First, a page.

Finally, as the Grim Reaper continues to show that his musical taste has switched from blues to country of late, Gene Autry has headed off to that last roundup. The Texas-born singing cowboy was 91.

Pullin' the Chords of Fame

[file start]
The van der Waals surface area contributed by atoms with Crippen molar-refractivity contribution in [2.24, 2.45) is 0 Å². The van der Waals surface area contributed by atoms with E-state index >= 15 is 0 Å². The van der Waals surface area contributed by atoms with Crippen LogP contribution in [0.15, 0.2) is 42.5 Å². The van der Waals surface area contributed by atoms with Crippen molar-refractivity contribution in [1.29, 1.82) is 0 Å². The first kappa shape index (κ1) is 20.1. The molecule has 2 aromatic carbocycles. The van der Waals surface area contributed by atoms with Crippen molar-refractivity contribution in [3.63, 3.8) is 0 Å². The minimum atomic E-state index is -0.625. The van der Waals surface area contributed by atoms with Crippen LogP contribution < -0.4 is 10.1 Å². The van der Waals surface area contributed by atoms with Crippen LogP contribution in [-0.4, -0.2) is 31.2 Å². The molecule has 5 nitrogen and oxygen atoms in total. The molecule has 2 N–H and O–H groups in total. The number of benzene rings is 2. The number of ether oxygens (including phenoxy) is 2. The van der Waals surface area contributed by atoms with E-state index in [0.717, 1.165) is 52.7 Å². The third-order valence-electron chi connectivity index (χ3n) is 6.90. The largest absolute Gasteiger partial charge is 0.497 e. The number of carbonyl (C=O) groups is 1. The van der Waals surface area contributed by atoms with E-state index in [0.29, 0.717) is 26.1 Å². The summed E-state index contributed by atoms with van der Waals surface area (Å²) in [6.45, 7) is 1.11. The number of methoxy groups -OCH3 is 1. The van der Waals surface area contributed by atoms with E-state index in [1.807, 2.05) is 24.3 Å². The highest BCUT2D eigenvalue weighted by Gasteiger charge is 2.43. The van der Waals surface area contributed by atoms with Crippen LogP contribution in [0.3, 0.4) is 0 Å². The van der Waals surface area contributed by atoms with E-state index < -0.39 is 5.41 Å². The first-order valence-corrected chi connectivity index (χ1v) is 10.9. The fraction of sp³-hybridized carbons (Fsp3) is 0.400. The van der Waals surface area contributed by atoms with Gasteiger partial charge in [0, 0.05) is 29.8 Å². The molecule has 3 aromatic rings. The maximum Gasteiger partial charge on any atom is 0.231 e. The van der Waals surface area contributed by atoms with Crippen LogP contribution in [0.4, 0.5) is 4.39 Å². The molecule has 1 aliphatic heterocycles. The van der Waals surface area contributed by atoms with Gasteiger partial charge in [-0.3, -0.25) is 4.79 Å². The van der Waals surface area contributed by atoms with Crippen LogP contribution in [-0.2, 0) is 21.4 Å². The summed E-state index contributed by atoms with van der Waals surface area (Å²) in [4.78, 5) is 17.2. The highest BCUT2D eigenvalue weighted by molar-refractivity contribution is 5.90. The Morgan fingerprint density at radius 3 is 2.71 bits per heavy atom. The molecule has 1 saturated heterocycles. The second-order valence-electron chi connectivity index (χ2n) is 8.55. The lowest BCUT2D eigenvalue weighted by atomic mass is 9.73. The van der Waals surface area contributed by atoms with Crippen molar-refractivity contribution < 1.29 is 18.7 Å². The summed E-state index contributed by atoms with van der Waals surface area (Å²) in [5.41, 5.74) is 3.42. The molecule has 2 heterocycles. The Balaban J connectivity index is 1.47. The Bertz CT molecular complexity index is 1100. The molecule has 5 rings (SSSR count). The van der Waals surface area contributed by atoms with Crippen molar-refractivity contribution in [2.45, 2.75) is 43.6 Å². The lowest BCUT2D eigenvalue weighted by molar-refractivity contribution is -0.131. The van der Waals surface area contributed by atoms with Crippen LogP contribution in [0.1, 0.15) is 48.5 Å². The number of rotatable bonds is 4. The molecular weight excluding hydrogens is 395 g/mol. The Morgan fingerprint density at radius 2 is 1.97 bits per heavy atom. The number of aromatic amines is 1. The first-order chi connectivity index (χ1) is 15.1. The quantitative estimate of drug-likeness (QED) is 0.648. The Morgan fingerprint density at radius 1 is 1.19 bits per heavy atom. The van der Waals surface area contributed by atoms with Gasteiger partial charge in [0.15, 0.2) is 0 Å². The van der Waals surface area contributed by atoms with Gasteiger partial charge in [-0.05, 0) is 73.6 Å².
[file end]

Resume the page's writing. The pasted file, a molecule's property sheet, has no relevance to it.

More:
It's that time of year again: The week the Chronicle music staff sits together and makes our official group vote on who deserves to make it into the Rock & Roll Hall of Fame this year. Official procedure mandates we choose eight out of 15 names and rank them in order of preference. When all the votes are in, the HoF in Cleveland announces the winners. Here then, foryour, er, edification, are our decisions for 1998: